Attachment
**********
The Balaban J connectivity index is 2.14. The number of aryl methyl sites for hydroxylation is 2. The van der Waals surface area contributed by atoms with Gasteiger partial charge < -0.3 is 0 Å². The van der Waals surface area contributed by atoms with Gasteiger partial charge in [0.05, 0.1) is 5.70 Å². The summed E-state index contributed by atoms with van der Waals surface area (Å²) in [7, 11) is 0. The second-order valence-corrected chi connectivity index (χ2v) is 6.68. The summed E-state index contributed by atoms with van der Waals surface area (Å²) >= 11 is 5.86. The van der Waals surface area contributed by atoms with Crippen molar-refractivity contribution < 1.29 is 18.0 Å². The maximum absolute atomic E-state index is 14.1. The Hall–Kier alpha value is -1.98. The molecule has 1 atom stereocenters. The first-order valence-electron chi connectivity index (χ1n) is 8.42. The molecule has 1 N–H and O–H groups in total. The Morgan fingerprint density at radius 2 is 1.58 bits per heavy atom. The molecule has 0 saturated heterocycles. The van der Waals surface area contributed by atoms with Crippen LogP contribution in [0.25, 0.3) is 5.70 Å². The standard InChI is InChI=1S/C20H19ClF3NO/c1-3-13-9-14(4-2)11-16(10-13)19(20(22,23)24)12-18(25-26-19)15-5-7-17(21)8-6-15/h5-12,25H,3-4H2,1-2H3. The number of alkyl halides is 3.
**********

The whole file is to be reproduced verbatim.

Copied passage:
The Balaban J connectivity index is 2.14. The number of aryl methyl sites for hydroxylation is 2. The van der Waals surface area contributed by atoms with Gasteiger partial charge < -0.3 is 0 Å². The van der Waals surface area contributed by atoms with Gasteiger partial charge in [0.05, 0.1) is 5.70 Å². The summed E-state index contributed by atoms with van der Waals surface area (Å²) in [7, 11) is 0. The second-order valence-corrected chi connectivity index (χ2v) is 6.68. The summed E-state index contributed by atoms with van der Waals surface area (Å²) >= 11 is 5.86. The van der Waals surface area contributed by atoms with Crippen molar-refractivity contribution < 1.29 is 18.0 Å². The maximum absolute atomic E-state index is 14.1. The Hall–Kier alpha value is -1.98. The molecule has 1 atom stereocenters. The first-order valence-electron chi connectivity index (χ1n) is 8.42. The molecule has 1 N–H and O–H groups in total. The Morgan fingerprint density at radius 2 is 1.58 bits per heavy atom. The molecule has 0 saturated heterocycles. The van der Waals surface area contributed by atoms with Crippen LogP contribution in [0.25, 0.3) is 5.70 Å². The standard InChI is InChI=1S/C20H19ClF3NO/c1-3-13-9-14(4-2)11-16(10-13)19(20(22,23)24)12-18(25-26-19)15-5-7-17(21)8-6-15/h5-12,25H,3-4H2,1-2H3. The number of alkyl halides is 3.